What is quite worrying is the response on cybersecurity, not as the specific threat but as to how the industry reacts to burning issues: The clear lack of training in this aspect was what shocked me and it is an issue to address, because this signals how we, as an industry, treat all new technological changes. For example, out of the study, 49% of the seafarers are unaware of their employers’ cyber policies and 41% thinks their responsibility lies just with the master. Also, 47% of seafarers in 2018 had become a target of cyber-attack. The big issue is that 85% have not received any training! In the past years, Cyber attacks have been one of the major risks in the industry in terms of both economic terms but also the safety of the vessel and crew and we as an industry have failed to take real steps and involved the crew in mitigating this great risk.

Also, when it comes to the question “What are the training needs of the seafarers?”, the top two -not surprisingly- categories were: 60% feel they do not have the adequate knowledge and an access to technology understanding and 65% would like refresher training on equipment handling, with equipment on board, is changing rapidly, we should not expect crews to adapt and change? From the time they went to the nautical schools until now, all the equipment of different things has changed: ECDIS, BWTS and so many others. How can we assure that they feel confident today to do their job without overwhelming all the new responsibilities and all the requirements?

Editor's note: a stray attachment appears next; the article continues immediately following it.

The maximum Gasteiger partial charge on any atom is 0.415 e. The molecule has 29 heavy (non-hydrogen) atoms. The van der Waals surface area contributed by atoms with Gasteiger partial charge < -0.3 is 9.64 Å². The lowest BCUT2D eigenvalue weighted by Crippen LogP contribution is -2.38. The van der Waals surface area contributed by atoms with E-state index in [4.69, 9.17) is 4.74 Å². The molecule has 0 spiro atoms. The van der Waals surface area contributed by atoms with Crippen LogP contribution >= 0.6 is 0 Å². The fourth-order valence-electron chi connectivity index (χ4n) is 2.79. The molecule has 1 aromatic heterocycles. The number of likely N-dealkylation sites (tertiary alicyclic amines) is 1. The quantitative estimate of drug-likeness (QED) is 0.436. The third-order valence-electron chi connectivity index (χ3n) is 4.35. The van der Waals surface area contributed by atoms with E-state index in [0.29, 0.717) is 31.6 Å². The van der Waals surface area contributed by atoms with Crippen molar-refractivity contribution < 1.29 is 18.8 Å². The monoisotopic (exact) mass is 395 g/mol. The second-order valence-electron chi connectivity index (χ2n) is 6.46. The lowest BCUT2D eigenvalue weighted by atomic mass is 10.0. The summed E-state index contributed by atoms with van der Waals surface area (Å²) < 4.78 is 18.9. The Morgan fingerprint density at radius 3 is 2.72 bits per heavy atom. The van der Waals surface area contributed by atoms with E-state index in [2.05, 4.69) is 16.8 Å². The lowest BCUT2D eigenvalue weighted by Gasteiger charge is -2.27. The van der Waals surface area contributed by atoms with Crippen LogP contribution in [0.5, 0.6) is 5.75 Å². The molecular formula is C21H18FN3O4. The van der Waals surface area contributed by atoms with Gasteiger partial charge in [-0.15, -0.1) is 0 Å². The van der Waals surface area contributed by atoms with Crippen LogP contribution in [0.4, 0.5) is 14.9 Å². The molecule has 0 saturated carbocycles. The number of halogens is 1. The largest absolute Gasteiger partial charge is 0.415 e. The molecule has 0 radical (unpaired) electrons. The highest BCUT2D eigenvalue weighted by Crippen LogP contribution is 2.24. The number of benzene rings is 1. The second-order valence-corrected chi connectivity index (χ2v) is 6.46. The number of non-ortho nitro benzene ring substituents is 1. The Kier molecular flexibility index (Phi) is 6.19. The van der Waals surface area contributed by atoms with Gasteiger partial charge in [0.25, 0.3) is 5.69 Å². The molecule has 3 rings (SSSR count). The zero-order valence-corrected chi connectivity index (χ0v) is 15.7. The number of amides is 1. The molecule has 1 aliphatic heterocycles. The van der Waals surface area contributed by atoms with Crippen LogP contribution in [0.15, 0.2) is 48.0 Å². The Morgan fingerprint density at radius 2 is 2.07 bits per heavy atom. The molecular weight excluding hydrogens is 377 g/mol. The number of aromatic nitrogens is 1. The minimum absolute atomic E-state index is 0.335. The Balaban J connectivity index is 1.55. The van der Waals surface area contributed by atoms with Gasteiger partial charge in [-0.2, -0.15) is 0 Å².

Learnability -we didn’t know that this word existed until recently. It is considered to be one of the key skills necessary for the new generation and new era, not only shipping, but focusing in shipping, we have to go to the process of unlearning and relearning, because we have specialized crew, highly qualified professionals which we have to empower with the right tools and skills to do their job efficiently in the changing environment.

Talking about the unmanned vessels, for example, I do not expect that we will have completely unmanned vessels. Autonomous, yes. Most likely the number of crew onboard will be reduced, but we will still require the same types of work that we are having now, in the future. For example, we will still need technical support (e.g. engineers) with different skills than today, perhaps with a high level of engineering understanding and be able to work with advanced tools, be able to have daily communication with manufacturers, get instructions, run diagnostics, restart and reboot systems. Similarly in navigation the need to work with more advanced equipment while still the same general principles applying.

So, it is not a matter of eliminating the human element, it is about realigning the focus, keeping up to date. There are huge changes and challenges coming on our way and we need to adaptive and proactive. According to the abovementioned study, we fail big in responding to cyber risk failing to properly train 85% of our crew on cybersecurity, so as an industry we need a more collective approach and involved our crews, one of the most important stakeholders.

Above text is an edited article of Sotiris Kambanellas’ presentation during the 2018 SAFETY4SEA Cyprus Conference

Source: safety4sea.com